We’re half way through our week-long collaboration with the girls of Ni Nyampinga. The magazine and radio show might only be two years old but it’s already famous in Rwanda. The degree to which Ni Nyampinga is a household name became clear when we went to visit Marie Adelaide school in Gihara, just east of Kigali. We’d gone to get content for the two features and two radio packages that we are making during our week here, and specifically, we’d gone to find content for a story about how new Rwandan music by artists like Knowless and King James were bringing young people together in friendship.
When we arrived, the whole school was lined up for an al fresco assembly in the yard.
Ni Nyampinga girls Cecile, 22, Beni, 19, Glorious, 24 and Christine, 15 took to the stage and were greeted with cheers and whistles. The story required an interview with a musician so they asked the students if there were any musicians among them. Two candidates were quickly pushed to the front: a rapper and a very shy girl who was described as a gospel singer. The former is already a school star and his peers were enthusiastic in singing back the chorus to his track. The girl performed a version of Rwandan teen favourite Knowless’ song Nzabampari and everyone responded, soft voices dropping then rising, like a Rwandan village version of Donny Hathaway Live In New York.
It was a vibrant welcome for the team who have become slightly famous themselves. Girls and boys throughout the country read the articles in the quarterly magazine, now on issue 7, and hear them weekly on their live radio show which has been running for two years. The magazine is designed to be shared (“not kept in one person’s bag”, says Girl Co-ordinator Pacifique) but still it’s at a premium: the head teacher of the school, a softly-spoken lady who radiated a quiet authority, explained that the magazine is so popular they have to ration it, and only students who are processing well get their hands on the new issue.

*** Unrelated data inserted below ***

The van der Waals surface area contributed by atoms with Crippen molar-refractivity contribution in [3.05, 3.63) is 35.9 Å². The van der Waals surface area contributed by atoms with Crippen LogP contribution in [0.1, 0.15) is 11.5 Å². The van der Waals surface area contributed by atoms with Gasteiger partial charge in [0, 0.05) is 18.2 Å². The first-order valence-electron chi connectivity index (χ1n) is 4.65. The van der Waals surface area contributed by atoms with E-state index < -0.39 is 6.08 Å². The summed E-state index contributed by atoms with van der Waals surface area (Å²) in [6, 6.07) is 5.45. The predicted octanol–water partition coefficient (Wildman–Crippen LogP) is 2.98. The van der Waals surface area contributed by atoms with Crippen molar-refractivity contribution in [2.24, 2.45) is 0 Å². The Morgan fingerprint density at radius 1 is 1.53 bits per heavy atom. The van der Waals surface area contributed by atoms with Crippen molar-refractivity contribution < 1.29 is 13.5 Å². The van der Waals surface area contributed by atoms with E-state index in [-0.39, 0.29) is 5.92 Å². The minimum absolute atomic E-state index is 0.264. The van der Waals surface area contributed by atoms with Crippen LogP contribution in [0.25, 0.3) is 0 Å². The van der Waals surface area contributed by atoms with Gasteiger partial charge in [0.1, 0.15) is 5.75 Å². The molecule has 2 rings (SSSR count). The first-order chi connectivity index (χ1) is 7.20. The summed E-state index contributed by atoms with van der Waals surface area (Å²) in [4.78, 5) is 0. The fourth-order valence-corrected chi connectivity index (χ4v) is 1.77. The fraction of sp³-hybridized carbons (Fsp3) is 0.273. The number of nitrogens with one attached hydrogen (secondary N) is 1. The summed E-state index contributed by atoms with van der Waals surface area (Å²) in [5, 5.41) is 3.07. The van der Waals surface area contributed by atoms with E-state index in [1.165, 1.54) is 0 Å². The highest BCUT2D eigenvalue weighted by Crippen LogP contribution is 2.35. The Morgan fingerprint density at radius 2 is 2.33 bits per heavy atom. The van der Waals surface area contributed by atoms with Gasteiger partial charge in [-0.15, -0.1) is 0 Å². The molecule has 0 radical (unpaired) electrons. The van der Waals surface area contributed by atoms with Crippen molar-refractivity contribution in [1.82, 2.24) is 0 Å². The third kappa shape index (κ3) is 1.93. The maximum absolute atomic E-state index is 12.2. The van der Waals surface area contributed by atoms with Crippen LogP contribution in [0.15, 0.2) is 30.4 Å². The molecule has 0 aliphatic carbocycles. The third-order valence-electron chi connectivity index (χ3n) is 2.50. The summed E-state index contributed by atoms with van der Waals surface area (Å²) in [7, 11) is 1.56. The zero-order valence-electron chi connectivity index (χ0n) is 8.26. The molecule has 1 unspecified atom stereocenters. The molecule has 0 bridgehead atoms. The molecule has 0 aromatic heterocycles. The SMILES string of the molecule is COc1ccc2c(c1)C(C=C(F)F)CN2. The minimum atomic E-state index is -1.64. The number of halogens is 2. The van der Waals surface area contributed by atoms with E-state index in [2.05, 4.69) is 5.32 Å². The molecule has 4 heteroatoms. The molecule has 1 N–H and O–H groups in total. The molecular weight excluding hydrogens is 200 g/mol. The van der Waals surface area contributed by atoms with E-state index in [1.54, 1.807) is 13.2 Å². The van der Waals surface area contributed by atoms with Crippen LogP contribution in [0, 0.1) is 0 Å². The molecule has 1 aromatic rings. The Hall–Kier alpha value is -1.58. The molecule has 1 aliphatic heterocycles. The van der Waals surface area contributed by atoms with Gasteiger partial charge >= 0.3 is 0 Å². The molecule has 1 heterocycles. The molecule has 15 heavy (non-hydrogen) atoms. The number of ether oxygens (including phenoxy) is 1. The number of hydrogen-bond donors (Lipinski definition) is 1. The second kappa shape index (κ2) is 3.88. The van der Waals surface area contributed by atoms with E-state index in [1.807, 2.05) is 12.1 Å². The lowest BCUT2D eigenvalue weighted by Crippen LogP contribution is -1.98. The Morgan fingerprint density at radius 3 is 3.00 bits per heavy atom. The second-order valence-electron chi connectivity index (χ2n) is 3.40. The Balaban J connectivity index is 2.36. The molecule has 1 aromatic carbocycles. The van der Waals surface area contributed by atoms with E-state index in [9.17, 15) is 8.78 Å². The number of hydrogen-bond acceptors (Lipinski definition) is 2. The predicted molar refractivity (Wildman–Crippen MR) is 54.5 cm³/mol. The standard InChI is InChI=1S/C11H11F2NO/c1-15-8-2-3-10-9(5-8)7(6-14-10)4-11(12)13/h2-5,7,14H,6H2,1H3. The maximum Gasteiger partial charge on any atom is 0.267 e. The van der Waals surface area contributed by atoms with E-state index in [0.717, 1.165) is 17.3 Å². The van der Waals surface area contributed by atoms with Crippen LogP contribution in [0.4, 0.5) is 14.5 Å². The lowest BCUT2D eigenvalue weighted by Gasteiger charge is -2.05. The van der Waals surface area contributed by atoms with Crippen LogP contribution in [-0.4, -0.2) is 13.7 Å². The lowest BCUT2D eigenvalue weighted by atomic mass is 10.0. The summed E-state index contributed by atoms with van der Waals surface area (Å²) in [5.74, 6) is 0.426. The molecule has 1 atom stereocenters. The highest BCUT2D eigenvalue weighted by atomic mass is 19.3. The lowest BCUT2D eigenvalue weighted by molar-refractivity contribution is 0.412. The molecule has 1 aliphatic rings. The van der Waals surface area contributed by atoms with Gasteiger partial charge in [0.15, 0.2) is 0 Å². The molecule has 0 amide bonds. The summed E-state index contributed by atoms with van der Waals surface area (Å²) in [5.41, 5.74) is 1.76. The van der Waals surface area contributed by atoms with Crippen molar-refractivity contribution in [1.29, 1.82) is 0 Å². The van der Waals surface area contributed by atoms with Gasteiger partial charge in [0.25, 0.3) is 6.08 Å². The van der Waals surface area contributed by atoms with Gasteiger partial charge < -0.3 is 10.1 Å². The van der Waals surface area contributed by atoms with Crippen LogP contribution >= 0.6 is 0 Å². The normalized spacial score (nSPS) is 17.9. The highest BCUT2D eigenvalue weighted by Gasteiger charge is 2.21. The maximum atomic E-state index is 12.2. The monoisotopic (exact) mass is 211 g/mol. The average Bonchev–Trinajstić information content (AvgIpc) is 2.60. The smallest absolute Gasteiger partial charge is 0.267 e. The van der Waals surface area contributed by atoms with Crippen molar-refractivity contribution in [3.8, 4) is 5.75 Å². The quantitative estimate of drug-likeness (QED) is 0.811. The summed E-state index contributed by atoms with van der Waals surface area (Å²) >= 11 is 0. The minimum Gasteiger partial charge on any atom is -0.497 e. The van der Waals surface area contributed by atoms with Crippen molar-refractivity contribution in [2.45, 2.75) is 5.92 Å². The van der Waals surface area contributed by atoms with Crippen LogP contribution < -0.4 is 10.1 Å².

Celeste and Keisha took their team off to a youth club south of Kigali to make a story about that perennial question – whether boys and girls can ever really just be friends – and had their own adventures. Back in the office, we collected all the audio, pictures and notes we’d made from our various excursions and finished for the day, dusty, tired, but pretty sure we had the seeds of some very good stories.
And in case you’re wondering, Ni Nyampinga is a Rwandan concept which describes a girl who is beautiful inside and out. A Nyampinga is confident and happy, she makes good decisions, and she knows she is valued because of who she is.
It’s a concept we think might just be useful back in the UK, too.